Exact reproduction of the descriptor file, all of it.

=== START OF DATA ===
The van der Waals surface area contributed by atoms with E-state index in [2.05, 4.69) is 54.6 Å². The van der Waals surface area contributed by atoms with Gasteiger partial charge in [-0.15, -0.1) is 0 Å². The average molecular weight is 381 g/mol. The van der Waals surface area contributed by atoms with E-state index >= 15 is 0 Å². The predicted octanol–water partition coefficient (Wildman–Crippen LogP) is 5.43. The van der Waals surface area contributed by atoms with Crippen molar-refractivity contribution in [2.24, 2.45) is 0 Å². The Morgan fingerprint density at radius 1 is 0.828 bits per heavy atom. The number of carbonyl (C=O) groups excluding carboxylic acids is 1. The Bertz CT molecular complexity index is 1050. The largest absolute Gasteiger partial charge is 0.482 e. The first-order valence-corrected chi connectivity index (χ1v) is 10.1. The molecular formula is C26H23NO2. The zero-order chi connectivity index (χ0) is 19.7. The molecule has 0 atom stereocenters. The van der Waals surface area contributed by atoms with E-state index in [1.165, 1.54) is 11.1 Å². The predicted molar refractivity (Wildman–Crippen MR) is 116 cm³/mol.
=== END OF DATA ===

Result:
The van der Waals surface area contributed by atoms with E-state index in [2.05, 4.69) is 54.6 Å². The van der Waals surface area contributed by atoms with Gasteiger partial charge in [-0.15, -0.1) is 0 Å². The average molecular weight is 381 g/mol. The van der Waals surface area contributed by atoms with E-state index >= 15 is 0 Å². The predicted octanol–water partition coefficient (Wildman–Crippen LogP) is 5.43. The van der Waals surface area contributed by atoms with Crippen molar-refractivity contribution in [2.24, 2.45) is 0 Å². The Morgan fingerprint density at radius 1 is 0.828 bits per heavy atom. The number of carbonyl (C=O) groups excluding carboxylic acids is 1. The Bertz CT molecular complexity index is 1050. The largest absolute Gasteiger partial charge is 0.482 e. The first-order valence-corrected chi connectivity index (χ1v) is 10.1. The molecular formula is C26H23NO2. The zero-order chi connectivity index (χ0) is 19.7. The molecule has 0 atom stereocenters. The van der Waals surface area contributed by atoms with E-state index in [1.165, 1.54) is 11.1 Å². The predicted molar refractivity (Wildman–Crippen MR) is 116 cm³/mol.